Swiss Re SONAR: New Emerging Risk Insights for 2015
May 2015 (Document available here.)
Challenges of the Internet of Things (p.11)
The Internet of Things (IoT) will revolutionise consumer experience and behaviour as well as the management of organisations and societies. By 2025, it is estimated that a family of four could have more than 100 connected devices while individuals may be in daily contact with 3000–5000 connected things.
The IoT will become the true foundry of big data, but increased connectivity will raise questions about network and data security, resilience and longterm maintenance and software updates. Losses could occur from system malfunctions as well as malicious attacks from hackers and criminals. Concerns focus particularly on patching and ‘secure development’ because security is not the top priority of device developers. There may also be legal and compliance risks as new legislation and regulation on data use and privacy could also come into force in many jurisdictions, with the risk of little coordination and standardisation across countries.
The IoT has significant potential to challenge entire lines of insurance business. There will be many more ways to avoid losses while risk assessment can be improved thanks to the availability of additional data. This could make the physical world safer, reducing the need for risk management and risk transfer. However, other risks may increase in the digital world with people increasingly relying on data and digitally supported processes. In addition, other players such as large technology companies may consider entering the insurance market to capitalise on their enormous amount of data.
- New data streams may introduce new sources of information asymmetry between insurers and consumers
- Hacking and malfunctions could have a significant impact on traditional P&C polices that have some coverage for cyber risks, as well as on ‘pure’ cyber products in both P&C and L&H
- Regulations addressing data availability, usability and privacy could limit the upside potential of big data and make claims handling more difficult
- Accumulation control will be a key challenge for insurers — as well as a key differentiator
The dangers of LED light (p.28)
LEDs are light-emitting diodes frequently used in lighting fixtures for the domestic market. They have a longer life span and are more efficient than conventional incandescent light bulbs and fluorescent lamps, and their prices have declined significantly over the last years. As a result, the market share of LED lighting has increased significantly. This development is likely to continue, particularly as important markets such as the EU, the US or Japan banned some or all types of incandescent bulbs. The global LED lighting market is expected to grow from USD 42.6 billion in 2014 to USD 62.7 billion in 2016.25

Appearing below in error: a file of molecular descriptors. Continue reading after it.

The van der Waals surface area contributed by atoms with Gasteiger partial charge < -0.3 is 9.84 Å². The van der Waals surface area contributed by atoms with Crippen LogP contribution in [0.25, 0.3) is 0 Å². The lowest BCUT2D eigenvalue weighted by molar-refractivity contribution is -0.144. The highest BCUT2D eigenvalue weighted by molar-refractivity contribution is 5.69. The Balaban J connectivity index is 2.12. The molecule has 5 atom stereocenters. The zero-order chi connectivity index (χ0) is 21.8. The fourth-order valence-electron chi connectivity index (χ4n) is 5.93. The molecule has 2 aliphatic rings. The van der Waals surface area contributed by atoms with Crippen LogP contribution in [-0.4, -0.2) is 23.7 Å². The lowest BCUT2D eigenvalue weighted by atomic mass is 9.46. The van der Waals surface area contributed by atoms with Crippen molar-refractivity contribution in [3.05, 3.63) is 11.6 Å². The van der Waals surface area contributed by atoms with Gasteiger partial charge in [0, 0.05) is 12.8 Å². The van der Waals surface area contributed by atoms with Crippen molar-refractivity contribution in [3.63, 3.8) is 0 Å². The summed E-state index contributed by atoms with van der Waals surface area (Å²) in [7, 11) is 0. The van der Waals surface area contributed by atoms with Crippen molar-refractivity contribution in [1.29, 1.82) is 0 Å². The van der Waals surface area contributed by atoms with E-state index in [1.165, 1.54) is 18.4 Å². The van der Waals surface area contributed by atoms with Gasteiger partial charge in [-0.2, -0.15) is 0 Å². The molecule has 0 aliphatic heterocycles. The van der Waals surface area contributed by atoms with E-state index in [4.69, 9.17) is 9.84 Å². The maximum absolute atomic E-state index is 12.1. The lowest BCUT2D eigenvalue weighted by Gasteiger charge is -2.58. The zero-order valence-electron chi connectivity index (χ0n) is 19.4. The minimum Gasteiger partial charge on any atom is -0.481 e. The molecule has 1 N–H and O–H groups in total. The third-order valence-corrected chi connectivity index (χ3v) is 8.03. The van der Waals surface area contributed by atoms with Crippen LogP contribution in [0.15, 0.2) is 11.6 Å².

The growing use of LEDs has triggered concerns regarding their impact on human health. LEDs emit blue wavelengths which are beneficial during daylight hours because they boost attention, reaction times and mood, but which seem to be most disruptive at night.26 Reading emails on a smart phone or watching movies on a hand held computer, for example, could make sleep more difficult.
Recent scientific studies have indicated that white LEDs could also be problematic, due to the potential risks for the eye.27 Although perceived as white light, white LEDs might also emit a light peak in the blue spectrum. This may result in photochemical injury of the retina, compared with other light sources that have less blue light.28
Considering the fact that LEDs are likely to become the major domestic light source in many parts of the world, there is potential for a serious risk exposure. Billions of conventional lamps will be replaced by LEDs in the near future, and even if adverse health effects are rare, the total number of bodily injury claims could be very high.
- Potential for large serial losses in different markets as there are only a few major players in the light bulb market